Thoreau became ill in 1860 after camping out on Mt. Monadnock and contracting a severe cold.  He developed consumption and becomes steadily weaker over the next two years.  When a visitor to his bedside asked if he had made amends with God, Thoreau answered, with typical dry humor, "I did not know that we had ever quarreled."  He also stated, as more and more soldiers died in the Civil War, that he could never recover while the war lasted because he was "sick for his country."  
On May 6, 1862 Thoreau died in the parlor of his family home in Concord.  He was forty-four years old and far from being famous.  According to his obituary "the name of Henry Thoreau is known to very few persons beyond those who personally knew him."  His long-time friend Ralph Waldo Emerson stated in his eulogy "the country knows not yet, or in the least part, how great a son it has lost."

Thoreau is now acknowledged as one of America's greatest writers and millions of copies of Walden have been sold since his death.  The book, a celebration of life, relates how he experienced the divine through nature.  Thoreau had great optimism and faith that if we advance in the direction of our dreams, and try to live the life we imagine, we will succeed.  He most certainly did.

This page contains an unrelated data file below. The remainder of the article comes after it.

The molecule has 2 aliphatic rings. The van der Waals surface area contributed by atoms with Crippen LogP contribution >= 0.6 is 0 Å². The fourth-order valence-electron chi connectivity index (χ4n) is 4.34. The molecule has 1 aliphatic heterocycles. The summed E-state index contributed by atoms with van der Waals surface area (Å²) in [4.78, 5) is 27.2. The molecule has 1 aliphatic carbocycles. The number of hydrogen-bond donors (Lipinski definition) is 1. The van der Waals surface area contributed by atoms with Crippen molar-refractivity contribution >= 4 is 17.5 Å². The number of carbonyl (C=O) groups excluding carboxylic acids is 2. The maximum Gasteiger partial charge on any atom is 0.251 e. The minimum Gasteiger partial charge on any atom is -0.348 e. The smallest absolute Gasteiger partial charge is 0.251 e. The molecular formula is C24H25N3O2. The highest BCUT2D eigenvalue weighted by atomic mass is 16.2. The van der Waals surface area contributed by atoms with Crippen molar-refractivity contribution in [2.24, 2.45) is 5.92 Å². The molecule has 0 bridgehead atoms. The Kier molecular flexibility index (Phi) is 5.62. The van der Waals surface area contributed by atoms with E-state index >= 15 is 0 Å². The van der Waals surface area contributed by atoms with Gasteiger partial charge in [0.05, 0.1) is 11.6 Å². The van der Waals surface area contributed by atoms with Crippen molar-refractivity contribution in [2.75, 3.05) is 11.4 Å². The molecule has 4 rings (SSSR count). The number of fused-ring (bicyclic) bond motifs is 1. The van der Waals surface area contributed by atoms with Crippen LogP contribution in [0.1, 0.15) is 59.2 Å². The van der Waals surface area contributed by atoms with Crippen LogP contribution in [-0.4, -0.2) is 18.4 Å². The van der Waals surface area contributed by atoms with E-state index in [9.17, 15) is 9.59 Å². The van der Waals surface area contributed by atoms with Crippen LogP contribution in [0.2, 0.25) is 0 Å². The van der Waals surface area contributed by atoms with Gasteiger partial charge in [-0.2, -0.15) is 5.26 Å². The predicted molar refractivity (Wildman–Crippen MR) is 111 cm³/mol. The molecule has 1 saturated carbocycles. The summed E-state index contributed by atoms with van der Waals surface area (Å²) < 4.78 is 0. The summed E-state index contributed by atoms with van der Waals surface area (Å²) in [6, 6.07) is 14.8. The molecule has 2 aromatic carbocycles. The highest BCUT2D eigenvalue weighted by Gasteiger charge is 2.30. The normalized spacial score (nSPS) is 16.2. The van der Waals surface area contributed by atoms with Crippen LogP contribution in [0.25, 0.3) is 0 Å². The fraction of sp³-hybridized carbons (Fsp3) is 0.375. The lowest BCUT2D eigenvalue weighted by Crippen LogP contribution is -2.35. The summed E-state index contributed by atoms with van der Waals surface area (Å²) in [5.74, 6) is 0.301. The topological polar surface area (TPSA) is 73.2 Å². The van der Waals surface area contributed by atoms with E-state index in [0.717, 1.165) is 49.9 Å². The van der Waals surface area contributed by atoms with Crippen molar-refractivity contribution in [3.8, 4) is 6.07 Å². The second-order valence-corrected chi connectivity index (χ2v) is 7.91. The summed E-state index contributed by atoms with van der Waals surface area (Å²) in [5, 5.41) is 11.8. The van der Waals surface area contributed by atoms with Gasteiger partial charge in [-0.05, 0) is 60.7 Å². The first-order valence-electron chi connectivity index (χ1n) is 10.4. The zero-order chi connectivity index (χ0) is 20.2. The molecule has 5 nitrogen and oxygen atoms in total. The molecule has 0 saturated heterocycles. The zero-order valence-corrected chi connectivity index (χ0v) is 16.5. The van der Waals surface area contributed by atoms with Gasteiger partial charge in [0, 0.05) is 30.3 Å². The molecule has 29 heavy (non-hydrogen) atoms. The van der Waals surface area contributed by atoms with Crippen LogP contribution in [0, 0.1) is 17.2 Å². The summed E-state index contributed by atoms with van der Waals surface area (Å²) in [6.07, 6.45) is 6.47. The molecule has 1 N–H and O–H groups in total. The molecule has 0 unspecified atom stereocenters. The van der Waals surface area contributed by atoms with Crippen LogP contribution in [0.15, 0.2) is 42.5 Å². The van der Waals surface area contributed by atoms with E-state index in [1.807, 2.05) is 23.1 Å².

In 1846 doctors knew little more about the true nature of disease than the Greeks in the 5th century BC.  Hippocrates codified a system that stated the body was controlled by four basic substances, called humors, and an imbalance between these humors was the cause of all disease.  These humors were called black bile, yellow bile, phlegm and blood and corresponded to the four earth elements of earth, fire, water, and air.  

This system dominated medical thinking for more than 2,000 years, until the mid-19th century, and had no basis whatsoever in reality.  Patients were bled, had leeches applied to their bodies and were given murderous doses of mercury, opium, and other poisons in the attempt to rebalance the body humors, all to no effect.  In fact, the cure often killed the patient before the disease had a chance to do the same!  George Washington had a severe cold and to cure it his doctors bled him so severely he died from loss of blood, called exsanguination.

A public sewer system was not installed under Boston's streets until 1875 while in the country flush toilets were not common until the 1920s.  Until then human waste regularly polluted public water systems and the private wells in small towns like Plumford and on the farm.  Chamber pots and outhouses, the pits of which had to be constantly filled over and relocated, were what most people used throughout the 19th century.

There were a few medical colleges in the United States but any individual could declare himself a doctor and practice medicine without a degree.  There were no legal requirements to become a physician.  The vast majority of doctors were trained by simply following a more practiced physician on his rounds.